Microorganisms are tremendously diverse in size, shape, physiology and lifestyle. Microbial taxonomy is a means by which the microorganisms can be grouped together. Organisms having similarities with respect to the criteria used are in the same group, and are separated from the other groups of microorganisms that have different characteristics.
In a broader sense taxonomy (biological classification) consists of three separate but interrelated parts: classification, nomenclature, and identification. Once a classification scheme is selected, it is used to arrange organisms into groups called taxa (s., taxon) based on mutual similarity. Nomenclature is the branch of taxonomy concerned with the assignment of names to taxonomic groups in agreement with published rules. Identification is the practical side of taxonomy, the process of determining if a particular isolate belongs to a recognized taxon.
One of the oldest classification systems, called a natural classification, arranges organisms into groups whose members share many characteristics and reflects as much as possible the biological nature of organisms. Carolus Linnaeus, developed the first natural classification, based largely on anatomical characteristics, in the middle of the eighteenth century. However this approach of classification does not necessarily provides information of evolutionary relatedness in microbes. Our recent understanding of the evolutionary relationships among microbes now serves as the theoretical underpinning for microbial taxonomic classification.
In practice, determination of the genus and species of a newly discovered prokaryote is based on polyphasic taxonomy. This approach includes phenotypic, phylogenetic, and genotypic features. To understand how all of these data are incorporated into a coherent profile of taxonomic criteria, we must first consider the individual components and determine how they are assessed quantitatively through numerical taxonomy.
- Phenetic Classification
Phenetic system, groups organisms together based on the mutual similarity of their phenotypic characteristics. This classification system succeeded in bringing order to biological diversity and clarified the function of morphological structures. Although phenetic studies can reveal possible evolutionary relationships, they are not dependent on phylogenetic analysis. They compare many traits without assuming that any features are more phylogenetically important than others, that is unweighted traits are employed in estimating general similarity.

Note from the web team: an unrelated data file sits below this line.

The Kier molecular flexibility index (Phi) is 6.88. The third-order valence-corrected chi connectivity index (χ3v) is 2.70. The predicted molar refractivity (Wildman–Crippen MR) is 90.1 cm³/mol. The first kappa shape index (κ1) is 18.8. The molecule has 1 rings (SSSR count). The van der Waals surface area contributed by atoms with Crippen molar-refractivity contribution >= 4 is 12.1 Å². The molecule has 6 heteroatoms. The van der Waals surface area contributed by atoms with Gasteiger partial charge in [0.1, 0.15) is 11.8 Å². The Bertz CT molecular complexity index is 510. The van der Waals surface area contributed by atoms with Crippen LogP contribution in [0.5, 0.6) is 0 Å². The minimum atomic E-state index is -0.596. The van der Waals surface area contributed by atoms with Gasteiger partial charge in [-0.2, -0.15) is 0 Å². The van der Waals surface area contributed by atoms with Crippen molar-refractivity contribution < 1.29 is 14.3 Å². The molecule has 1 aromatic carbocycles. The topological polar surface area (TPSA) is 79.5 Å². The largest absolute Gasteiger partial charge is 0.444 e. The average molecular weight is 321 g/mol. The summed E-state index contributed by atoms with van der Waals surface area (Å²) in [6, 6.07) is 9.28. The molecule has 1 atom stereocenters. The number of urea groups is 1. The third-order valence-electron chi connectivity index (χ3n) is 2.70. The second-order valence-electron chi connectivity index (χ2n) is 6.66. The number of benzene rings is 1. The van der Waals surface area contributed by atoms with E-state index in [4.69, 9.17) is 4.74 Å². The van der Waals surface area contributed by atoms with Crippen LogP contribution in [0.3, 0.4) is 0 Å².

- Phylogenetic Classification
Phylogenetic or phyletic classification systems compare organisms on the basis of evolutionary relationships of species. Scientists observed differences and similarities between organisms as a result of evolutionary processes, which put insight into the history of life on earth. This is usually based on direct comparison of genetic material and gene products and is widely accepted in the world now. The power of rRNA as a phylogenetic and taxonomic tool rests on the features of the rRNA molecule that make it a good indicator of evolutionary history and the ever-increasing size of the rRNA sequence database.
- Genotypic Classification
Genotypic classification seeks to compare the genetic similarity between the organisms. Individual genes or whole genomes can be compared. There are currently many ways in which the genotype of a microbe can be evaluated for taxonomic terms.
Peter H. A. Sneath and Robert Sokal have defined numerical taxonomy as “the grouping by numerical methods of taxonomic units into taxa on the basis of their character states.” Information about the properties of organisms is converted into a form suitable for numerical analysis and then compared by means of a computer. The resulting classification is based on general similarity as judged by comparison of many characteristics, each given equal weight.
The results of numerical taxonomic analysis are often summarized with a tree like diagram called a dendrogram. Essentially, a dendrogram appears as a tree oriented on a horizontal axis. The dendrogram becomes increasingly specialized—that is, the similarity coefficient increases—as the dendrogram moves from the left to the right. The right hand side consists of the branches of the trees. Each branch contains a group of microorganisms which share so many similarities.